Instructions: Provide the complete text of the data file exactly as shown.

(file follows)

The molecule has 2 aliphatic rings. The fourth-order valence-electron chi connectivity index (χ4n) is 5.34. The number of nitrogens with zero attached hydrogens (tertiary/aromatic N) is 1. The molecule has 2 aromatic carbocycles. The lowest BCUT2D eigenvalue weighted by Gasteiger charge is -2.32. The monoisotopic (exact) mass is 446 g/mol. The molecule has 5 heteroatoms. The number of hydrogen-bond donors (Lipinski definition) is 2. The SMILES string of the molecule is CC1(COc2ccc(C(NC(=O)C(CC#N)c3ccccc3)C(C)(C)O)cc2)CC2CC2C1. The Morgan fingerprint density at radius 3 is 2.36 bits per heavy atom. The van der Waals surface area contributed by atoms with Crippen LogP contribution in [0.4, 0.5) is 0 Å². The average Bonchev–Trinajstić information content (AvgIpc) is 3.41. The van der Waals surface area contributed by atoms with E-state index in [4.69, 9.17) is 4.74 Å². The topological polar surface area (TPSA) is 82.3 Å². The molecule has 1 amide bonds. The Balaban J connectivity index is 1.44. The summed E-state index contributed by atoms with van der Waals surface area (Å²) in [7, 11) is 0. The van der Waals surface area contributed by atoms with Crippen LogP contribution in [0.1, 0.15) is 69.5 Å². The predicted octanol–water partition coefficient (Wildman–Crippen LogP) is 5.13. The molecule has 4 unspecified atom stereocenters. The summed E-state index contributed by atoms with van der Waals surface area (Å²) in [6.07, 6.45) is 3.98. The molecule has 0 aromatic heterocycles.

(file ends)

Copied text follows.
The molecule has 2 aliphatic rings. The fourth-order valence-electron chi connectivity index (χ4n) is 5.34. The number of nitrogens with zero attached hydrogens (tertiary/aromatic N) is 1. The molecule has 2 aromatic carbocycles. The lowest BCUT2D eigenvalue weighted by Gasteiger charge is -2.32. The monoisotopic (exact) mass is 446 g/mol. The molecule has 5 heteroatoms. The number of hydrogen-bond donors (Lipinski definition) is 2. The SMILES string of the molecule is CC1(COc2ccc(C(NC(=O)C(CC#N)c3ccccc3)C(C)(C)O)cc2)CC2CC2C1. The Morgan fingerprint density at radius 3 is 2.36 bits per heavy atom. The van der Waals surface area contributed by atoms with Crippen LogP contribution in [0.4, 0.5) is 0 Å². The average Bonchev–Trinajstić information content (AvgIpc) is 3.41. The van der Waals surface area contributed by atoms with E-state index in [4.69, 9.17) is 4.74 Å². The topological polar surface area (TPSA) is 82.3 Å². The molecule has 1 amide bonds. The Balaban J connectivity index is 1.44. The summed E-state index contributed by atoms with van der Waals surface area (Å²) in [7, 11) is 0. The van der Waals surface area contributed by atoms with Crippen LogP contribution in [0.1, 0.15) is 69.5 Å². The predicted octanol–water partition coefficient (Wildman–Crippen LogP) is 5.13. The molecule has 4 unspecified atom stereocenters. The summed E-state index contributed by atoms with van der Waals surface area (Å²) in [6.07, 6.45) is 3.98. The molecule has 0 aromatic heterocycles.